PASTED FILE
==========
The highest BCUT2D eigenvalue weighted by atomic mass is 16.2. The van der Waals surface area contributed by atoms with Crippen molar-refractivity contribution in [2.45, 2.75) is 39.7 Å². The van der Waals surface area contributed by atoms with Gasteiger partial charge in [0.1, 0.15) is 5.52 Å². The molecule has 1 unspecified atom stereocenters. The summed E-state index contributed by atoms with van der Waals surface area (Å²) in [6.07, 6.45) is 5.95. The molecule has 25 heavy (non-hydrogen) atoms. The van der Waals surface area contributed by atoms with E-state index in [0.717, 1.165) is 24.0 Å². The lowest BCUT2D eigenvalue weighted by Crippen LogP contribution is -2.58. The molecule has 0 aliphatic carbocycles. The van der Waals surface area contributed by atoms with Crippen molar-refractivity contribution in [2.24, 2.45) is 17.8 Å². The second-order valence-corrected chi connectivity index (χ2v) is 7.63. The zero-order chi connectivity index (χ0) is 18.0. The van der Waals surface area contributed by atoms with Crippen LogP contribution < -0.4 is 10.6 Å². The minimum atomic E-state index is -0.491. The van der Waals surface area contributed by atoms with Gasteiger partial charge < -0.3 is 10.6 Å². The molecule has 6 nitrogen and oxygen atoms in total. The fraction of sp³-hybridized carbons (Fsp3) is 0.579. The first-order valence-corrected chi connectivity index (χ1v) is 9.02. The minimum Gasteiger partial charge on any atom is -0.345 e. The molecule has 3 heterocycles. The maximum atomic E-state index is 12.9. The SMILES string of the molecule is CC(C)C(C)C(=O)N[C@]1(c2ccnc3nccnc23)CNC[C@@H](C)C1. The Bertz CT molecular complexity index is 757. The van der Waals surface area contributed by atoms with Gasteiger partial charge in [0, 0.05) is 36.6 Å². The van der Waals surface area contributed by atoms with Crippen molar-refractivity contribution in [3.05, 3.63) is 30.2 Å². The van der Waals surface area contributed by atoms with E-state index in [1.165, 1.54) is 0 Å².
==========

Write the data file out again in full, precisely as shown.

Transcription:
The highest BCUT2D eigenvalue weighted by atomic mass is 16.2. The van der Waals surface area contributed by atoms with Crippen molar-refractivity contribution in [2.45, 2.75) is 39.7 Å². The van der Waals surface area contributed by atoms with Gasteiger partial charge in [0.1, 0.15) is 5.52 Å². The molecule has 1 unspecified atom stereocenters. The summed E-state index contributed by atoms with van der Waals surface area (Å²) in [6.07, 6.45) is 5.95. The molecule has 25 heavy (non-hydrogen) atoms. The van der Waals surface area contributed by atoms with E-state index in [0.717, 1.165) is 24.0 Å². The lowest BCUT2D eigenvalue weighted by Crippen LogP contribution is -2.58. The molecule has 0 aliphatic carbocycles. The van der Waals surface area contributed by atoms with Crippen molar-refractivity contribution in [2.24, 2.45) is 17.8 Å². The second-order valence-corrected chi connectivity index (χ2v) is 7.63. The zero-order chi connectivity index (χ0) is 18.0. The van der Waals surface area contributed by atoms with Crippen LogP contribution < -0.4 is 10.6 Å². The minimum atomic E-state index is -0.491. The van der Waals surface area contributed by atoms with Gasteiger partial charge < -0.3 is 10.6 Å². The molecule has 6 nitrogen and oxygen atoms in total. The fraction of sp³-hybridized carbons (Fsp3) is 0.579. The first-order valence-corrected chi connectivity index (χ1v) is 9.02. The minimum Gasteiger partial charge on any atom is -0.345 e. The molecule has 3 heterocycles. The maximum atomic E-state index is 12.9. The SMILES string of the molecule is CC(C)C(C)C(=O)N[C@]1(c2ccnc3nccnc23)CNC[C@@H](C)C1. The Bertz CT molecular complexity index is 757. The van der Waals surface area contributed by atoms with Gasteiger partial charge in [0, 0.05) is 36.6 Å². The van der Waals surface area contributed by atoms with Crippen molar-refractivity contribution in [3.05, 3.63) is 30.2 Å². The van der Waals surface area contributed by atoms with E-state index in [1.165, 1.54) is 0 Å².